Let’s say you have a blog and you just published an article. Ideally, that article will be shared on the web, linked from other people’s blog posts and mentioned in social media comments. These links that point back to your article are fittingly called LinkBacks. Monitoring these linkbacks is important to website owners and bloggers. They allow you to follow the spread of your articles through the internet. The idea is; when someone on the internet links to your article, you get a linkback notification from them.
Hello everyone. I’ve wanted to use async i/o in Rust for some time but the verbosity of Mio, the generally accepted Rust async library was holding me back. With the recent release of Tokio I wanted to give it another go. In case you don’t know, Tokio is a library that is built on top of Mio and it aims to make writing clients and servers as easy as possible. We’re going to be writing a QOTD or Quote of the Day server.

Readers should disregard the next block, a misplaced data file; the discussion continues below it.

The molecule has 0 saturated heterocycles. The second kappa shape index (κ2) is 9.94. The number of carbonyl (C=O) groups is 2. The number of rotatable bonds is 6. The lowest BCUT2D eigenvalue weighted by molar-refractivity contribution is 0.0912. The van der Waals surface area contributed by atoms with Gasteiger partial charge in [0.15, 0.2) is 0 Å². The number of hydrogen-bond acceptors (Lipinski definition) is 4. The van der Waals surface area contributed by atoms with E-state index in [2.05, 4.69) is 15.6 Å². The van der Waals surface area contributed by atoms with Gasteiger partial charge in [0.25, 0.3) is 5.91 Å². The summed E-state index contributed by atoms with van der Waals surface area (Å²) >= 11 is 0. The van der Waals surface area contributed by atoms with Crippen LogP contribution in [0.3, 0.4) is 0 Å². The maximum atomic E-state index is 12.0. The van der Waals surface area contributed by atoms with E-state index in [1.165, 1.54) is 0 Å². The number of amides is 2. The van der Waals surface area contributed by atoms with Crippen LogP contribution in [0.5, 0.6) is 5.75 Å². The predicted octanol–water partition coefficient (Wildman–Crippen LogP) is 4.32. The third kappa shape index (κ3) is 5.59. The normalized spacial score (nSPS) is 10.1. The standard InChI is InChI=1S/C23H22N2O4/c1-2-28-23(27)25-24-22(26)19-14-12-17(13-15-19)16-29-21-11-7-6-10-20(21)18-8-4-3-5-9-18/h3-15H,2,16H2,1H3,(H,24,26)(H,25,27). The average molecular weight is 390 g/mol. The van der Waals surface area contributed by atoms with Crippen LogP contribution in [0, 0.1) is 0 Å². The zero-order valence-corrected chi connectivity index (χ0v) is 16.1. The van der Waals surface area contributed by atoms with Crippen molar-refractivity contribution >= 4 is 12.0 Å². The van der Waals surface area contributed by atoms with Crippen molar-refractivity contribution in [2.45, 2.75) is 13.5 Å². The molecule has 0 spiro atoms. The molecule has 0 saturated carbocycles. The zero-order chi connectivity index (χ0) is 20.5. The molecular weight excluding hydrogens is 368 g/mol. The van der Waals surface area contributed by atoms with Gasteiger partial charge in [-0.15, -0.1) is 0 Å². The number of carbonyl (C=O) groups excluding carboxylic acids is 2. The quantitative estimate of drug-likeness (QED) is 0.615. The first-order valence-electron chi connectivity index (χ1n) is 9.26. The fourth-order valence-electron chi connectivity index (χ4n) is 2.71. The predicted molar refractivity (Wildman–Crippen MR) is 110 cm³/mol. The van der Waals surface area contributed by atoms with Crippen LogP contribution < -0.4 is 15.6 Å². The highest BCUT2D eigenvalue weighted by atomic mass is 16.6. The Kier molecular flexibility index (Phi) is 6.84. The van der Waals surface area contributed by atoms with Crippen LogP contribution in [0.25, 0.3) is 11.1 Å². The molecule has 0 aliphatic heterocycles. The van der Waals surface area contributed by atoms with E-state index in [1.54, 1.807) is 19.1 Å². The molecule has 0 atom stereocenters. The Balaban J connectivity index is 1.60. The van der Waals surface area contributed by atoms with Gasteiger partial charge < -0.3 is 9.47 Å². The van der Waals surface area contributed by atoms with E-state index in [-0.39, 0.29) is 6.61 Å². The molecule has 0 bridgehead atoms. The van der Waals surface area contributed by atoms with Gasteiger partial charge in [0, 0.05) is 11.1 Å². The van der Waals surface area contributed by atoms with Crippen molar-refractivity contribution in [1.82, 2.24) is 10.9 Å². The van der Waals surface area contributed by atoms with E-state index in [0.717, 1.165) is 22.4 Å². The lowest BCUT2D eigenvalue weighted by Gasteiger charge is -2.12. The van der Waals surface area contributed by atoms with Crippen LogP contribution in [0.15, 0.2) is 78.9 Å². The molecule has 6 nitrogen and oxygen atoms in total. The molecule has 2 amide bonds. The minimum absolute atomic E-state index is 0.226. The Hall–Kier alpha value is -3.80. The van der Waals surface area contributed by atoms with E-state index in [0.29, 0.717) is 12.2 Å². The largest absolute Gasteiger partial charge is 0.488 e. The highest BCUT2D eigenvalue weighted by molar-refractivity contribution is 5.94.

I am sure everyone has tried to use ed at least once. And I’m also sure some people have read Ed, the standard text editor. Its cryptic error messages (just ? actually) and the lack of any user interface probably turns most people away from it. I have to admit, I tried to use it before without any success. I spent probably 15 seconds in it before kill -9‘ing the process.
Hey there! In this post, I will be coding a clone of the lolcat program. Lolcat is basically cat with colors. It copies its standard input to its standard output, but modifies the content so that it’s colorful. Here’s a screenshot of lolcat.
Hello everyone! After moving to a new place, we were surprised to see that our internet provider options were quite limited. In fact we were only given 2 choices. We could either have a metered connection that we could start using immediately or we could have a non-metered one if we waited for about two weeks. My father wanted to have an internet connection as quickly as possible so despite my efforts to wait for the non-metered one, we ended up going with the metered connection.
Hey everyone, I have been staying at a hotel for a while. It’s one of those modern ones with smart TVs and other connected goodies. I got curious and opened Wireshark, as any tinkerer would do. I was very surprised to see a huge amount of UDP traffic on port 2046. I looked it up but the results were far from useful. This wasn’t a standard port, so I would have to figure it out manually.